When it comes to memory care, less might be more.
Providers are seeing success by building small-scale, home-like communities, and for one provider in Texas, it is paying off in the form of a high return on investment (ROI).
Uncommon Care is an Austin, Texas-based company dedicated to building residential-style memory care communities for 24 residents. For John Trevey, president and CEO of Uncommon Care, larger facilities are out of the question.
“It’s very difficult to make a 48-bed facility look home-like, feel residential,” Trevey told Senior Housing News. “The only thing you get with a 48-bed model is construction savings,” he added.
As a rule, Uncommon Care opts to purchase two adjacent lots, build one 24-bed facility on the first lot, and fill it up. Then, when all 24 beds are filled, Uncommon Care builds another 24-bed facility on the second lot. This is the model the company plans to use for its future facility in Plano, Texas.
Uncommon Care currently operates four communities total.
The most recently completed Uncommon Care community is Bader House, located in San Antonio, Texas. Uncommon Care worked with Austin, Texas-based interior design firm studioSIX5 to incorporate a design that balances a home-like setting with memory care-specific features.
For instance, the kitchen at Bader House was designed with an element that studioSIX5 and Uncommon Care had never tried in other communities. A custom-designed window provides visibility between the dining area and kitchen, and is meant to serve as a place where residents can gather and watch the dining team prepare meals.
Additionally, the flooring design in Bader House is intended to define areas within the community without creating any visual disruptions. Doors to staff areas where caregivers store supplies or prepare medication were painted to match the adjacent walls so that residents would not recognize them as entries.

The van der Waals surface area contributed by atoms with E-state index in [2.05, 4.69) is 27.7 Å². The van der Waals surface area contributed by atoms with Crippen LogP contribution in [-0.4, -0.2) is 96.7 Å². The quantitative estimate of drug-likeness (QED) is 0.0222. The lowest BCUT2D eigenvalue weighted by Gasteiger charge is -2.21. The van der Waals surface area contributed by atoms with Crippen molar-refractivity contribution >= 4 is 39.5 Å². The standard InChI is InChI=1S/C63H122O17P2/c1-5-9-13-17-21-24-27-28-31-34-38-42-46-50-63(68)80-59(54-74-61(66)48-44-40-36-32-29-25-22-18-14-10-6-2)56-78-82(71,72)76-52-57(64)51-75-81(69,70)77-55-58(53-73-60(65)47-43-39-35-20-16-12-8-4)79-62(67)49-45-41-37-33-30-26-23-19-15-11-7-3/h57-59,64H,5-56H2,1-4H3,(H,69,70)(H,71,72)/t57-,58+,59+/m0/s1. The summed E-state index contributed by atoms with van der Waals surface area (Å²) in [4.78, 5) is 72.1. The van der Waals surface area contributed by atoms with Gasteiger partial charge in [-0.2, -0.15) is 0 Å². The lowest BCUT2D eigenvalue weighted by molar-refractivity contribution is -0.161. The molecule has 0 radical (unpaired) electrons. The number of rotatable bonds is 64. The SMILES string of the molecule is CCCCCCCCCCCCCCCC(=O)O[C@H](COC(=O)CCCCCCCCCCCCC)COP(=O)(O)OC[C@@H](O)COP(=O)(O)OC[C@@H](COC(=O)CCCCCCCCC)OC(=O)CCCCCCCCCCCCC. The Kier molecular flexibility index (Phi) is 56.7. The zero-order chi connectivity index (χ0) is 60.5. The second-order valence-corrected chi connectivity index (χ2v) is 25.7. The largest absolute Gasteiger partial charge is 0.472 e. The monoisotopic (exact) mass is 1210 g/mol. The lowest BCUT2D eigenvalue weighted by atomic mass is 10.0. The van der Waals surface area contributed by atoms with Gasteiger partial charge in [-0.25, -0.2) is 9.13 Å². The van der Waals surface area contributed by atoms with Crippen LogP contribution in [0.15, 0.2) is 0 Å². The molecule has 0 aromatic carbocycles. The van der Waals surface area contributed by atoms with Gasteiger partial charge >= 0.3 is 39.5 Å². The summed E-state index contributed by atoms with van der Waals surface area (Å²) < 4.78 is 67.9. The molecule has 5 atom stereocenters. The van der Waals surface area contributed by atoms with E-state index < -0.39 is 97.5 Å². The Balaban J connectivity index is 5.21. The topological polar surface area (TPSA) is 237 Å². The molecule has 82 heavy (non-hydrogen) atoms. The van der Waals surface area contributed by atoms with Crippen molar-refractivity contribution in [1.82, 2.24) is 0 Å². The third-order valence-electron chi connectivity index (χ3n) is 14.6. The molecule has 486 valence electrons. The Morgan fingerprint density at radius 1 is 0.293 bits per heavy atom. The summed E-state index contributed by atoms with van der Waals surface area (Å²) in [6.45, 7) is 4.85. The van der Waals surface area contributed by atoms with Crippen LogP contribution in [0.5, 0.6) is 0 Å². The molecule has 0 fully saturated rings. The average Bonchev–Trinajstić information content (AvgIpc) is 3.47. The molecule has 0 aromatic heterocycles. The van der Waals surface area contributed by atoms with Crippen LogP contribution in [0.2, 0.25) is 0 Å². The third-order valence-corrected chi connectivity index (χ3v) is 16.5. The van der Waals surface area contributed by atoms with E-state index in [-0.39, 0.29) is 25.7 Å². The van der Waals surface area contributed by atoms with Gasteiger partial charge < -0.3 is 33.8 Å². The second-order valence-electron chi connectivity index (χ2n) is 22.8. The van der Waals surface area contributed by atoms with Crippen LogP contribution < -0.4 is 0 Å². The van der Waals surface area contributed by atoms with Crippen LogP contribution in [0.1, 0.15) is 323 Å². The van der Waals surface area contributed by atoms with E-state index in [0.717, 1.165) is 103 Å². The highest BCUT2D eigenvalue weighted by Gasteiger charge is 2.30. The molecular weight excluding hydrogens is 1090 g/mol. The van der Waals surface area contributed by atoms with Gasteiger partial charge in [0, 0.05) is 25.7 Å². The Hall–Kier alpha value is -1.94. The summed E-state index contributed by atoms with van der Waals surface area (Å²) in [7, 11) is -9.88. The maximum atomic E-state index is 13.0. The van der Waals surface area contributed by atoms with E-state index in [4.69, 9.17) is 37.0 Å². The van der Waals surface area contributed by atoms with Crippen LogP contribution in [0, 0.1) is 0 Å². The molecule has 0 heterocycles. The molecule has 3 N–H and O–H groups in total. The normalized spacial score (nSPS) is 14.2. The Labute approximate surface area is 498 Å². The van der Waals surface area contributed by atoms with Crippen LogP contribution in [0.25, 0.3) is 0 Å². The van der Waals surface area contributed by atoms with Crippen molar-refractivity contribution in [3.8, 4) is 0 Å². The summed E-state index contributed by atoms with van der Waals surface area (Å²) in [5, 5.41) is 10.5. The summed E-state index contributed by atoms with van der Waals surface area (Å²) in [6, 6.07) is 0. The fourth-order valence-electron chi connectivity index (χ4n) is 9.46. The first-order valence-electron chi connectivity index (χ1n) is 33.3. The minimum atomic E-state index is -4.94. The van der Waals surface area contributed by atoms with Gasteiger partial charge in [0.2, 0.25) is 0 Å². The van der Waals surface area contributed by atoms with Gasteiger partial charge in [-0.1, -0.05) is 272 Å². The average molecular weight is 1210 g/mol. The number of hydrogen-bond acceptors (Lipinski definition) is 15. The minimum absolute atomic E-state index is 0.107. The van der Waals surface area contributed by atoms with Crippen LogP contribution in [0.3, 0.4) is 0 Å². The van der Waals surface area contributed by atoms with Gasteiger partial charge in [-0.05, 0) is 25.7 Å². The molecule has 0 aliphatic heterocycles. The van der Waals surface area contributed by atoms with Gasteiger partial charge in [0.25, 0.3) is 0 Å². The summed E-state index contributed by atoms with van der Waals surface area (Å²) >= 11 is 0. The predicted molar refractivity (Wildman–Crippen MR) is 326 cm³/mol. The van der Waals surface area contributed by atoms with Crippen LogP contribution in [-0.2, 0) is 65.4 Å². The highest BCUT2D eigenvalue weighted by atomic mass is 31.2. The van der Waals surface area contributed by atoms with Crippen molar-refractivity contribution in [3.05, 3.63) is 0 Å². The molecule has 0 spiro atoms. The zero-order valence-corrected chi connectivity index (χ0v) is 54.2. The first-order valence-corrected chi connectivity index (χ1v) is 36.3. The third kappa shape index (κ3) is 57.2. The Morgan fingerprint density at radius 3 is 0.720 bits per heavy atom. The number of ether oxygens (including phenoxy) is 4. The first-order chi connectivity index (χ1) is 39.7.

Kim Trevey, the COO of Uncommon Care, also decorated the walls of Bader House with local, recognizable imagery that residents could positively relate to every day.
The approach has appealed to potential residents. Uncommon Care has seen a 31% return on investment for Bader House and remains on target to fill two beds there every month.
“We’re going to compete on service more than we’re going to compete on price,” John Trevey explained, adding that Uncommon Care doesn’t market its facilities the way other providers do.
Uncommon Care’s marketing isn’t so much about selling the community as appealing to those who know what they need.
Trevey told SHN he trusts the features in Bader House will appeal to people who understand the needs of an Alzheimer’s resident. When people are educated about Alzheimer’s, he said, Uncommon Care and Bader House will seem like a great fit.
A Growing Movement?
Uncommon Care is not the only memory care provider dedicated to creating residential-style living arrangements. SeniorCare Homes, based in Kansas, operates a portfolio of licensed “home plus” facilities, or existing homes that have been converted into memory care facilities that care for 12 or fewer individuals.
“There’s something to the building materials and the old structure that gives comfort to the resident,” Jerry Pullins Jr., president and owner of SeniorCare Homes, told SHN in July.
“They believe that it’s their house because it really does have a front driveway, kitchen, living room, garden, patio and a yard,” Pullins added.
Residential, home-like atmospheres aren’t limited to memory care settings, either.
Leading the way for small-house senior care is the Green House Project, a concept that involves updating traditional nursing care by grouping skilled nursing residents into smaller dwellings of 10 to 12 individuals within cottage-like residences, each with assigned staff that specifically cares for the residents within that particular Green House.
Providers who have adopted the Green House concept have seen notable results in decreasing short-term rehabilitation length of stays. For reasons like this, senior housing may continue to travel down this path.
Allison Coon, a design coordinator at studioSIX5 who was the lead designer for Uncommon Care’s Bader House, told Senior Housing News she believes more and more memory care facilities will be built to feel residential and home-like.
Memory care is going in a “less institutional, health-care direction,” she said.
Written by Mary Kate Nelson